More countries will follow Germany and other countries in prohibiting the sale of combustion engine cars as a result of the worldwide push to decrease emissions combined with technologies that accelerate the electrification of transportation. Given that the prohibition might go into effect as early as 2030, the question is whether businesses, districts, and cities are prepared to make the move in this decade.

By 2025, there will be even more electric vehicles with a range of at least 250 miles. However, their number will still be smaller than the 400-mile range given by conventional automobiles, and gas stations remain more accessible than charging facilities for electric vehicles. In most markets, charging infrastructure is immature, costly, difficult to operate, and geographically constrained. Owners of fleets that coordinate charging en masse must pay for costly grid improvements and endure lengthy charging outages. Standard plug-in charging has a few drawbacks that emerging methods are aiming to address.

The future of electric charging mostly relies on technology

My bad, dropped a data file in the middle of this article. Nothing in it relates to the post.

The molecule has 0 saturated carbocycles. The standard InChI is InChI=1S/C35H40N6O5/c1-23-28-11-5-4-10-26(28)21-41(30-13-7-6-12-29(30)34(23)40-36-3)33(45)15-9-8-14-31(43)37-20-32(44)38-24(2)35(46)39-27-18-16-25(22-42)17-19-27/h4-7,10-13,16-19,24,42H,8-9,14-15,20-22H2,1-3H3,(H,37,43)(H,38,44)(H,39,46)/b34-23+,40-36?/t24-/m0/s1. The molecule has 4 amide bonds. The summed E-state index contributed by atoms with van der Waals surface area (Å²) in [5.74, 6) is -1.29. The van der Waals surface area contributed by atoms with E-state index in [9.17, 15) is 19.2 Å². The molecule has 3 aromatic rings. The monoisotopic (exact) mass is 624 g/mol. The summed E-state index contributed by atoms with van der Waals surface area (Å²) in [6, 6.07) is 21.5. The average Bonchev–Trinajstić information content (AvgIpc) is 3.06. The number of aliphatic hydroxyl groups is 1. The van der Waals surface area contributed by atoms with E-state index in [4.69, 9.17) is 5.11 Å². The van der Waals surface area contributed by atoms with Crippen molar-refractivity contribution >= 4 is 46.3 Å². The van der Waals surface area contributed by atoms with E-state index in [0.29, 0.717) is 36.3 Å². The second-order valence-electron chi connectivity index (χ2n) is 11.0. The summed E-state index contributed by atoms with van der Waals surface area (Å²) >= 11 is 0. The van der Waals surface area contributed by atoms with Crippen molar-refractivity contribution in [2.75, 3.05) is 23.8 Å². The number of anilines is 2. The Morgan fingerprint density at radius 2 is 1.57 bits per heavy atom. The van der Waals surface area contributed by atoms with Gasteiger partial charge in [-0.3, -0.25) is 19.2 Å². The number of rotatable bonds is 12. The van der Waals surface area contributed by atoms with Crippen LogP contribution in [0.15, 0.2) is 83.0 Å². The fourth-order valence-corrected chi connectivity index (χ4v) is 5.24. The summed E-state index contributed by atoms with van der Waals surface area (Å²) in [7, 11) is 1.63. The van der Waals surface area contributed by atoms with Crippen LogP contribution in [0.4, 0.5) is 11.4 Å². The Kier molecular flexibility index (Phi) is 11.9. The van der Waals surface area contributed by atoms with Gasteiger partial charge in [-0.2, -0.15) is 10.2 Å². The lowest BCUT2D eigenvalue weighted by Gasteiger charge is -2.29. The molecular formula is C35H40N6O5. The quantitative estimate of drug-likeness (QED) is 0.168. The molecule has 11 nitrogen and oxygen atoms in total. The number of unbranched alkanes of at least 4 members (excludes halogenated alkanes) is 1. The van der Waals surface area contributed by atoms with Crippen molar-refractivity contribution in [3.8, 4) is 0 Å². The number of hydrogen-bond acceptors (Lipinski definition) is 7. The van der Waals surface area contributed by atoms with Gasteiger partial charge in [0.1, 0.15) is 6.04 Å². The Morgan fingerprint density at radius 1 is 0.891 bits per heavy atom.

Battery changing is one option, however, it has proven difficult to implement. Better Place, a start-up that created a network of exchanging stations in Israel before expanding globally, went out of business in 2012. Elon Musk also attempted but failed, to start a battery-changing business. However, China's NIO has done 800,000 battery swaps and advanced the technique. The concept is also being tried in the United States; Ample, based in the Bay Area, was founded to provide a battery swap system to automakers and EV operators. With the China State Grid piloting semi-manual bus and taxi battery swaps, battery swaps for trucking and long-haul look promising as well. Over the last decade, battery technology has advanced considerably, lowering costs by 90% and reducing weight, allowing for improved performance and range. However, battery shifting necessitates extra resources, raising concerns about resource capacity and sustainability.

Another alternative is to include charging technologies in road networks. At Electreon, for example, they have pioneered wireless charging technology for electric vehicles in motion, dubbed the Electric Road System. EVs equipped with Electreon batteries may travel over a charging strip embedded in the road and recharge their batteries as needed. The charging is provided by the grid, and solar fences may be placed along the electric route to provide renewable energy.

Humanity will not be able to achieve universal EV adoption with a single policy; we will need a coordinated effort and aggressive implementation of current alternatives. The ability of electric vehicle range solutions to achieve economic scale is heavily reliant on worldwide standards and public-private partnerships. The technology is here, but whether we are ready to embrace it remains to be seen.